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Awareness of Near and Far

A loving approach to the world and its people requires open eyes that are near and far sighted.  Having knowledge of the current reality most closely around us in our homes is the beginning.  Looking out into our own cities and communities should be something we are always intentionally doing.  And seeking an understanding of what is happening globally ties it all together.  Because the recognition of our connectedness to every human and belonging to each other is the foundation of knowing what loving God and His world looks like.

OUR HOMES.  When questioned about joining her in her work, Mother Teresa would often direct people to their homes.  She would encourage them to find their own “Calcutta.” In doing so, she emphasized that each person has a ministry that begins where they find themselves most often.  Who we are in our homes often has ripple effects in various ways.  What we say in the kitchen could make its way to the dinner table.  How we say goodnight to our children could make its way into our breakfast.  How a family interacts in the morning before they all go their separate ways could set everyone on the path to who they are the rest of the day, for everyone they meet.

Being a servant of God to my father is often harder than being a servant to a stranger.  What’s hard, though, is not impossible.  Practicing being our most true selves in Christ with those closest to us will strengthen the fruitfulness of those relationships. When we are at peace and truly serving our friends and families, people outside our inner circles are better served. I want to be aware of what my sister is experiencing so I can serve her actual needs, and therefore better serve my coworkers and strangers.  I want to make sure that my love for my mother shows up in the simplest ways, so that her offering to us doesn’t become a chore.  Being open to the current state of those you spend the most time with will allow you to exist in a constant state of awareness of yourself and who you are for others.  This has potential to be fruitful in ways that cannot be imagined.

OUR COMMUNITIES.  When Mother Teresa looked out her window to see the poor in the street, she couldn’t help but be drawn to them.  Christ called her to live with them and care for them.  She sought to be able to do that at all costs.  Awareness of what’s happening in the city we are a member of is crucial to awareness of who we are.  As Mother Teresa was called to serve in a specific way, so too are we.  The address on our home makes us part of a greater community.  This community we live in has its own set of challenges and concerns.  Who we are in and for that community is crucial to it’s overall health and growth.

Where each of us is called in our own community is a personal discovery process.  Where is your heart being pulled?  What is the thing that brings you joy or breaks your heart when you hear about it?  We should pay attention to the things that keep coming up and drawing us in.  And not be afraid to seek to know the full story of our city.  There is much going on behind the surface that we might want to avoid.  The reality is that, at some point, it’s likely that each of us will either be part of the story we’re trying to avoid or find out in a way that pulls you in without much choice.  Take your address seriously.  You don’t have to love everything about where you live to love the people that live where you are.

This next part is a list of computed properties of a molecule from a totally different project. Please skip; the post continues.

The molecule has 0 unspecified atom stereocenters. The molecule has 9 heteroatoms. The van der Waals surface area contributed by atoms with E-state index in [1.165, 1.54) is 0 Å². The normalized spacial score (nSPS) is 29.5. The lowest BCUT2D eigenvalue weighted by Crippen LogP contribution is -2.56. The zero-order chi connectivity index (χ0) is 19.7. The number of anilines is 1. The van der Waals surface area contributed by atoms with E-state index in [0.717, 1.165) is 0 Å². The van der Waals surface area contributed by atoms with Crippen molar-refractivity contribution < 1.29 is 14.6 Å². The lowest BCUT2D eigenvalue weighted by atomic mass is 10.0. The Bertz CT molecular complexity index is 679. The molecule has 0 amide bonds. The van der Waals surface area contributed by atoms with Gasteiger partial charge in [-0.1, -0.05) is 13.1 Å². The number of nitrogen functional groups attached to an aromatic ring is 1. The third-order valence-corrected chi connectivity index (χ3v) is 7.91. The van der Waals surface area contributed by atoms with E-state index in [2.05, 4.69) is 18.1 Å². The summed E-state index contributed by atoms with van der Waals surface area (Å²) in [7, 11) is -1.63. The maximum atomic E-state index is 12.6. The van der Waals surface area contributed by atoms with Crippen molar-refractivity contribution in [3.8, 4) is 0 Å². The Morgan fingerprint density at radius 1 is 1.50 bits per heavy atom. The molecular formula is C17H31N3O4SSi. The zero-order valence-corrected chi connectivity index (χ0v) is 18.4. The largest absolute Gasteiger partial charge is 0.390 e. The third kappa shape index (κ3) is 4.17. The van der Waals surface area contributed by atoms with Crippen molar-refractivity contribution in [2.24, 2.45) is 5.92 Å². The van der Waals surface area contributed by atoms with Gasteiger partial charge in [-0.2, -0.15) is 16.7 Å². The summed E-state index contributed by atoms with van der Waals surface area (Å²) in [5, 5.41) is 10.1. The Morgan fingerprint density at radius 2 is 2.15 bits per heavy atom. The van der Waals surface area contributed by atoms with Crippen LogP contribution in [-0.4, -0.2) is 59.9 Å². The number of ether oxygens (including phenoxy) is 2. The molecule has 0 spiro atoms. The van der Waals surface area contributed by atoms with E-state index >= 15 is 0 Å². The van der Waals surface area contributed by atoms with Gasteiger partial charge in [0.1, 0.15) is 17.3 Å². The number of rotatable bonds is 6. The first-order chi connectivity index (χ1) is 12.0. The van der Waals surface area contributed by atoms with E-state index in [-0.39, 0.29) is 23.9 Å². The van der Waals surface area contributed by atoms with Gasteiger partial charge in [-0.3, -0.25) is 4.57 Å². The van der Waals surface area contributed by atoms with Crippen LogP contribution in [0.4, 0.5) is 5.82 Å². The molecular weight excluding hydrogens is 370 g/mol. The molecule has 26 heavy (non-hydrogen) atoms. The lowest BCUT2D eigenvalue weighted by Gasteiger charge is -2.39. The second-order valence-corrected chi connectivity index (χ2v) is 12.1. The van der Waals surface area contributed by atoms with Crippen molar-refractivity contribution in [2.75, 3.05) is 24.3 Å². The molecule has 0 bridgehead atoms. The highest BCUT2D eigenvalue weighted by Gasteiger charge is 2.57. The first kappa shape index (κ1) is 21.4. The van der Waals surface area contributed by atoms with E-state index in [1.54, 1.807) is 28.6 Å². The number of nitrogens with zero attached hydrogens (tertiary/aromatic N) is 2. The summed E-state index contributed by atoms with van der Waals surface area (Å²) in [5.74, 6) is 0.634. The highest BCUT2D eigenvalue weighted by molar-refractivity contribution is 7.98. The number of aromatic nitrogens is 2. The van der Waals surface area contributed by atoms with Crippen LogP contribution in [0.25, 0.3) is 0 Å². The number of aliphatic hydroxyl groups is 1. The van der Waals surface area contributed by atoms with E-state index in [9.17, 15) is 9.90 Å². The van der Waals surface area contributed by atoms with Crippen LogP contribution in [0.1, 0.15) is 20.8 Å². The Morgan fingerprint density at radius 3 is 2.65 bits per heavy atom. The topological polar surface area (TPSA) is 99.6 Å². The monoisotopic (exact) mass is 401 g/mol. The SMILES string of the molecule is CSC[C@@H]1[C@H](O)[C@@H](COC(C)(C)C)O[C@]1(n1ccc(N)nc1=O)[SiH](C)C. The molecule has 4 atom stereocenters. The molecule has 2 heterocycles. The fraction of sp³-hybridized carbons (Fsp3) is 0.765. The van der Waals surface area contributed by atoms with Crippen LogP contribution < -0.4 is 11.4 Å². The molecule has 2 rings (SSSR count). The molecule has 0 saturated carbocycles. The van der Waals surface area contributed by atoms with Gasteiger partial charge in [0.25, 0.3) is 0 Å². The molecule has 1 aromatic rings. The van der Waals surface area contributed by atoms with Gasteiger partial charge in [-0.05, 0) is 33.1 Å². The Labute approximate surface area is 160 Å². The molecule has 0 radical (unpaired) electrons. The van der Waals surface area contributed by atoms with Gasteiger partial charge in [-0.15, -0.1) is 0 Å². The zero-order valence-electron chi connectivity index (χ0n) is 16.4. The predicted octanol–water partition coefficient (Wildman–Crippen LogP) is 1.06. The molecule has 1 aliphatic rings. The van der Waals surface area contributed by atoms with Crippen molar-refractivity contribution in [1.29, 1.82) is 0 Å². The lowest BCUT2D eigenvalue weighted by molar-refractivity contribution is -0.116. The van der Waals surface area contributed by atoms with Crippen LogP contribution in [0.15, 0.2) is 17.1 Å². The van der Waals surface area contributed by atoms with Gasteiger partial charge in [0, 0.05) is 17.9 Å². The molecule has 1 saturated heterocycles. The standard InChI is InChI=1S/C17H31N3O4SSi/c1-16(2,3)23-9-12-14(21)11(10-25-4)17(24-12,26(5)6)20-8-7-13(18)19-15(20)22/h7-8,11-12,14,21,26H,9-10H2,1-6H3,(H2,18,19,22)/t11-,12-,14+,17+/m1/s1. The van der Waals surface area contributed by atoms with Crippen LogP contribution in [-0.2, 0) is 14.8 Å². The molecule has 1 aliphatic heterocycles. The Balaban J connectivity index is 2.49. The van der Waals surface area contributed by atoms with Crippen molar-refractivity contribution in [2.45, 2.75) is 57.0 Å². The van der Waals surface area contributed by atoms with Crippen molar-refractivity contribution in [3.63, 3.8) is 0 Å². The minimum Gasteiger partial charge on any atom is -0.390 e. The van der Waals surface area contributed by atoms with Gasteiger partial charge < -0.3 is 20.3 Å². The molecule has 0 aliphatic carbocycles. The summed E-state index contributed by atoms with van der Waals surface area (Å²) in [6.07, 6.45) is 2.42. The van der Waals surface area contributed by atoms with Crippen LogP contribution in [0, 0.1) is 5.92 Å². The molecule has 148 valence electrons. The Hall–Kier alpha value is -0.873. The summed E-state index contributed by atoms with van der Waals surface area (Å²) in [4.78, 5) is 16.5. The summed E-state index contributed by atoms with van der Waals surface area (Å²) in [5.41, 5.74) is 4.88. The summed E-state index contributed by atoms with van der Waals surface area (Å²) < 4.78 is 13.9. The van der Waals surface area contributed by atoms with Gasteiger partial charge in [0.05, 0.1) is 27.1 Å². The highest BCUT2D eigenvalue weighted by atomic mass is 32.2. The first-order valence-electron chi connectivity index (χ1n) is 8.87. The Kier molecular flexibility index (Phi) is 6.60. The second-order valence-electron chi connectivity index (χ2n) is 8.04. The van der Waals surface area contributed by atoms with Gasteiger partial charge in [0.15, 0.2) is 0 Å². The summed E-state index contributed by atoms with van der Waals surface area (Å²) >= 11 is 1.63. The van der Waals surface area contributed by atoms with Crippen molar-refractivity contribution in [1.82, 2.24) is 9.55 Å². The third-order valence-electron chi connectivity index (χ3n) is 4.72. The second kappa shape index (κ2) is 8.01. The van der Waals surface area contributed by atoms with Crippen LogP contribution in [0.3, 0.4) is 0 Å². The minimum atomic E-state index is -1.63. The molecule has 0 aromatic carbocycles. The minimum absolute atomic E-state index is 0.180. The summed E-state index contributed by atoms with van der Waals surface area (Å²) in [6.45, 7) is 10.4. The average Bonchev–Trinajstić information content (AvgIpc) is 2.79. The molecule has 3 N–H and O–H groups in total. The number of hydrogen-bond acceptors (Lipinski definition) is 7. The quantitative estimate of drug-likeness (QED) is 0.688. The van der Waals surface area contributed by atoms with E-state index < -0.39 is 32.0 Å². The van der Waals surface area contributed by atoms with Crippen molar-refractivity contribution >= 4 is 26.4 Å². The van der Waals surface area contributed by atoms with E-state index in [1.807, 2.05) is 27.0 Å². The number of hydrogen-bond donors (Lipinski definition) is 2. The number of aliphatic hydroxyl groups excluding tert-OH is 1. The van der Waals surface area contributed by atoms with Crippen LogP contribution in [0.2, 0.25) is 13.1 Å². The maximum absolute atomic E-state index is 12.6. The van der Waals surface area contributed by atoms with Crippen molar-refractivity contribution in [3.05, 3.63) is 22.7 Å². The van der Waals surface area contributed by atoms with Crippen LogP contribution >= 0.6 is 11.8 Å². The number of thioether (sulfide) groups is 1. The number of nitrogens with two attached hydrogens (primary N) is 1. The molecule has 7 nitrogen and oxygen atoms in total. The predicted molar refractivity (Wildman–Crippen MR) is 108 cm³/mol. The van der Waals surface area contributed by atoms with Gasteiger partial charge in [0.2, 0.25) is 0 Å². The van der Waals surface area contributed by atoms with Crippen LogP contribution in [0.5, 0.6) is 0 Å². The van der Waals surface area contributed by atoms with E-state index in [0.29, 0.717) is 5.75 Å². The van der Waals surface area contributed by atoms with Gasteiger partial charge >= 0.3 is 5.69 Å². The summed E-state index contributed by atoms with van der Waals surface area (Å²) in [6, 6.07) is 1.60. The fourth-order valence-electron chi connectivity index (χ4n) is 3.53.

OUR WORLD.  We currently find ourselves in an experience that every person, worldwide, is included in.  What’s important to embrace is that with this common experience comes very different challenges.  Mother Teresa found herself in the slums of Calcutta.  Just inches away from the impoverished people she was caring for were elite families who were privileged to have an education and food in abundance.  Although our circumstances might be different, our humanity equalizes us.  Our pain brings us together, regardless of what causes it.  Our laughter unites us, although the source of it may be different.  Our need for community and the same basic necessities makes us able to serve each other through whatever the current struggle is.

Being aware of what’s happening thousands of miles away from us takes effort and intention.  Seeking to remain connected to realities we may never experience allows us to live more faithfully in our own reality.  Each of us is one person who deeply matters to the greater experience of all.  What I do in my own life, however small it seems, travels far beyond what I’m able to see.  Being faithful where you are will be multiplied by God.  And understanding the greater experience of the world may be what makes you aware of where God needs you to go.  I may be called to intentionally serve beyond my borders.  Or, something I learn about what’s happening far away may be what makes me better at being where I am.

Wherever you find yourself, connectedness is not defined by physical proximity.  I will be better for you right here and now if I am aware of the bigger story that we are a part of.  First, “find your own Calcutta,” then remember that Calcutta exists.  Let the stories you discover form your heart, not overwhelm it.  Our heads shouldn’t be spinning because the world is.  Be faithful where you are and strive to see beyond what is near.

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